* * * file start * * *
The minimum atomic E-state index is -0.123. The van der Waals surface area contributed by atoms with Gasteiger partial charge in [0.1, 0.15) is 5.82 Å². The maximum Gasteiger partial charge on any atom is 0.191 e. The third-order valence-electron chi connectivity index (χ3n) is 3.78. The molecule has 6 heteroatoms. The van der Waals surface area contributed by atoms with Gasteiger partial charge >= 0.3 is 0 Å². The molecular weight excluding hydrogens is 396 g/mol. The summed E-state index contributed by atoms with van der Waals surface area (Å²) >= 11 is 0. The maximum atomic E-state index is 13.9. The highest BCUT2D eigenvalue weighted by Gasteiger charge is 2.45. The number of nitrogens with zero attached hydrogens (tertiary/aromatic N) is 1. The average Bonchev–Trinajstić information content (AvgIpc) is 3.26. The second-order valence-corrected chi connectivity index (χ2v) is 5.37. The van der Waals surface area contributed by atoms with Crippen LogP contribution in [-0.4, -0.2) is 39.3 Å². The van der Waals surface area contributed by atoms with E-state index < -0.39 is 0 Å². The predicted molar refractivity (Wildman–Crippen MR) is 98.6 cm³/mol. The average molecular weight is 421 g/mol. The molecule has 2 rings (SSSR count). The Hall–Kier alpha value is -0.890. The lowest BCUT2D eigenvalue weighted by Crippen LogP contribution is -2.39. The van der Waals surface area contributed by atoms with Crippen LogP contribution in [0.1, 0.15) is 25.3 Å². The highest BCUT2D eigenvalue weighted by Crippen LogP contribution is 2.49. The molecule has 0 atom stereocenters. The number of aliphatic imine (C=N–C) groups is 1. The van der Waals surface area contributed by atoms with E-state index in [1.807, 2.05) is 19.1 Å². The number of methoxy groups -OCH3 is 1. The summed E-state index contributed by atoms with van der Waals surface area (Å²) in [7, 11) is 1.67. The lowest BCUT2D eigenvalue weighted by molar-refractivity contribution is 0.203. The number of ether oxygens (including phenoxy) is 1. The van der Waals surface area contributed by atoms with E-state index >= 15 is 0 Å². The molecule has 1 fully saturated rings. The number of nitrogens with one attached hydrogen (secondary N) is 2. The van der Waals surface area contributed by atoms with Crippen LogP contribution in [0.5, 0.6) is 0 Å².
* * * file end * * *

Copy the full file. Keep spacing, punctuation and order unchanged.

The minimum atomic E-state index is -0.123. The van der Waals surface area contributed by atoms with Gasteiger partial charge in [0.1, 0.15) is 5.82 Å². The maximum Gasteiger partial charge on any atom is 0.191 e. The third-order valence-electron chi connectivity index (χ3n) is 3.78. The molecule has 6 heteroatoms. The van der Waals surface area contributed by atoms with Gasteiger partial charge >= 0.3 is 0 Å². The molecular weight excluding hydrogens is 396 g/mol. The summed E-state index contributed by atoms with van der Waals surface area (Å²) >= 11 is 0. The maximum atomic E-state index is 13.9. The highest BCUT2D eigenvalue weighted by Gasteiger charge is 2.45. The number of nitrogens with zero attached hydrogens (tertiary/aromatic N) is 1. The average Bonchev–Trinajstić information content (AvgIpc) is 3.26. The second-order valence-corrected chi connectivity index (χ2v) is 5.37. The van der Waals surface area contributed by atoms with Crippen LogP contribution in [-0.4, -0.2) is 39.3 Å². The van der Waals surface area contributed by atoms with E-state index < -0.39 is 0 Å². The predicted molar refractivity (Wildman–Crippen MR) is 98.6 cm³/mol. The average molecular weight is 421 g/mol. The molecule has 2 rings (SSSR count). The Hall–Kier alpha value is -0.890. The lowest BCUT2D eigenvalue weighted by Crippen LogP contribution is -2.39. The van der Waals surface area contributed by atoms with Crippen LogP contribution in [0.1, 0.15) is 25.3 Å². The highest BCUT2D eigenvalue weighted by Crippen LogP contribution is 2.49. The molecule has 0 atom stereocenters. The number of aliphatic imine (C=N–C) groups is 1. The van der Waals surface area contributed by atoms with E-state index in [1.807, 2.05) is 19.1 Å². The number of methoxy groups -OCH3 is 1. The summed E-state index contributed by atoms with van der Waals surface area (Å²) in [7, 11) is 1.67. The lowest BCUT2D eigenvalue weighted by molar-refractivity contribution is 0.203. The number of ether oxygens (including phenoxy) is 1. The van der Waals surface area contributed by atoms with E-state index >= 15 is 0 Å². The molecule has 1 fully saturated rings. The number of nitrogens with one attached hydrogen (secondary N) is 2. The van der Waals surface area contributed by atoms with Crippen LogP contribution in [0.5, 0.6) is 0 Å².